succeed in life and in business, one has to know what
to do and to work hard. There is no short cut to
success. I will illustrate this interesting case from
one of my encounters of Myanmar business man I met.
Mr Oh - A prospective Buyer's Agent - The 30-year-old
man. A Myanmar man who claimed that he had a great
demand for the multivitamins in Yangon.
Mr Lee - A prospective Seller's Agent - The
72-year-old man is a Singaporean with 5 decades in
Goods in demand in Myanmar - a brand-name
multi-vitamins sometimes seen in shops in Peninsula
What Mr Oh wanted from Mr Lee was a large number of
multi-vitamins without the box, an analysis
certificate and quotation. He said: "I could get the
vitamins from a Singapore importer but his prices are
What Mr Lee
wanted from Mr Oh was his quoted buying price and
method of payment. He did now want to waste time
providing quotes so that Mr Oh can use to underprice
or force another Seller to bid lower. He would not
provide an analysis certificate at his own expense. He
would not provide the vitamins without a box as there
would be damages and then claim from Mr Oh. He wanted
full payment but Mr Oh offered to pay 50% deposit and
50% on delivery.
I could see
that there was no point in doing business. "It is not
easy to do this business," Mr Lee reiterated to me
several times. I was not doing this business as I knew
that a lot of time would be wasted wheeling and
dealing. So I dropped the contacts. Then Mr Oh phoned
me to follow up. I arranged for a meeting with Mr Lee
at the last minute and asked Mr Lee to meet at
Peninsula Plaza at 4 pm.
1. Last-minute meetings are irritating to my friend
Khin Khin when she has better things to do. She
blasted me once when I arranged for her to meet the
72-year-old man (who has extensive trading contacts in
China and Indonesia). She gave me a piece of her mind.
For me, this is OK if I have the time.
2. The 72-year-old man asked me to drive him to the
meeting. I obliged. There is no point saying to him
that "you want the business, you go yourself." This is
3. The old
man said he had to eat something as he was diabetic.
The meeting was 4 p.m and we were late by 15 minutes.
So I phoned Khin Khin and her contacts to explain the
situation of delay and suggested a meeting at Funan
Shopping Centre Food Court which is just a 5-minute
walk from Peninsula Plaza. "No," Khin Khin said. "We
meet at Peninsula Plaza. How long will you and the old
man take to come?"
"It will be 2 hours later," I slammed down the phone.
I had driven Mr Lee all the way from Clementi and
here, Khin Khin and her contacts were not keen to meet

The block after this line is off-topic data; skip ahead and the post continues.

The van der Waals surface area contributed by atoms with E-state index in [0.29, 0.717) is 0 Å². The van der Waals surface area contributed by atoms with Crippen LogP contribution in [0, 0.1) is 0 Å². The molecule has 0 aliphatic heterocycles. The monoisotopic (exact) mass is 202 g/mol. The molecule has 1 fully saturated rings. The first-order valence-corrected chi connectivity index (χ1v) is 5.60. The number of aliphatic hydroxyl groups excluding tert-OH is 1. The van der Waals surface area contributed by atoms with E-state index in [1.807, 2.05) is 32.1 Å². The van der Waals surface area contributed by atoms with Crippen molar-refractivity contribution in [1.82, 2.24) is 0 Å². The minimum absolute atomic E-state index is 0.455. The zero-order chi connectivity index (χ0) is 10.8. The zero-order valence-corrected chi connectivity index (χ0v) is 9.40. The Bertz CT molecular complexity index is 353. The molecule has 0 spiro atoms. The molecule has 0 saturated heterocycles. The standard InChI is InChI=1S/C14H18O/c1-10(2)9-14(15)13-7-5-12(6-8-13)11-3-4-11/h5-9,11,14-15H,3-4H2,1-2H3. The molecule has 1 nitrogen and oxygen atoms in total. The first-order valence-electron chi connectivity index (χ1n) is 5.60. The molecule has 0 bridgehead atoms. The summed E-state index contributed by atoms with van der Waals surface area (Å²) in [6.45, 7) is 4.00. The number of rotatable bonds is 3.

nearby and have some drinks. Making a business contact
is 90% entertainment rather than just straight talking
I really dislike Khin Khin saying "old man" when she
could say Mr Lee. It is disrespectful in stating the
obvious. Even "young man" may be condescending to
somebody who is insecure and just starting out in
business. Just address the business contact by his
name. It is so simple and yet Khin Khin and her friend
would not do it since they are younger. But not as
young as spring chickens.
BE CLEVER WHEN ENCOUNTERING OLD DOGS IN BUSINESS
1. When Mr Lee had his roti prata, he told me that
since he had come all the way, he should contact Mr
Oh. I said: "Phone yourself, as I don't see any future
in this business with the behaviour of the Sellers'
agents." He phoned Khin Khin's friend, May Thet whom I
had first introduced earlier. She was the one who knew
Khin Khin and Mr Oh. May Thet said OK to meet at
Peninsula Plaza. When Mr Lee and I arrived, May Thet
pulled up a chair and said: "Welcome boss..."
This is where I said one has to be clever when
encountering old dogs in business. The 72-year-old man
replied: "If I am the boss, why do I have to come all
the way with my goods to see you? You even refused to
meet me at Funan Centre..."
LEAVE THE MEETING WHICH WILL NOT BE SUCCESSFUL
I left Mr Lee at Peninsula Plaza with the Seller's
Agent and contacts. It would be an acrimonious meeting
with no results. The old man would be brutally frank
to teach these young people how to do business. I went
to a shop that sells paintings. The proprietor cannot
converse well with me in English but she has new
paintings on sale. It would be such a pleasant time to
spend looking at the work of the craftsmen selling
Later, Mr Lee told me that he told Mr Oh to put $100
cash down while he would write a cheque for $1,000
since Mr Oh said he had a Singapore importer and would
not really need Mr Lee's services. Mr Lee said that
the "importer" was just a distributor or post man. Mr
Oh declined the bet and left in an unhappy manner.
That was what I predicted. No need brains to do it. As
for Mr Lee, he told me he felt invigorated sparring
with the Seller's agents as they knew nothing about
the vitamin business.
I learnt some business tips such as "dumping" from the
72-year-old man by being hands on and though this
business meeting was acrimonious, I was not involved
in the unpleasant encounters. No business university
can beat being hands on and meeting a brutally frank
72-year-old general trader with considerable
experience. You just need to spend time with him and
if he respects you, he will share his experiences and
extensive network. You just have to read the situation
and act wisely.
APPLICATION TO VETERINARY MEDICINE.
"Dumping" applies to veterinary medicine too. For
example, pet shops in veterinary surgeries sell a
brand of food at just cost-price by ordering in large
The importer has given the seller a 40% discount and
recommends a 20% discount to consumers. If the pet
shop operator sells at 35% discount, he gets many
sales and in theory he will ask for more supplies.
However, this is dumping and the importer will never
supply him more as dumping is not sustainable in
business in the long term for the manufacturer and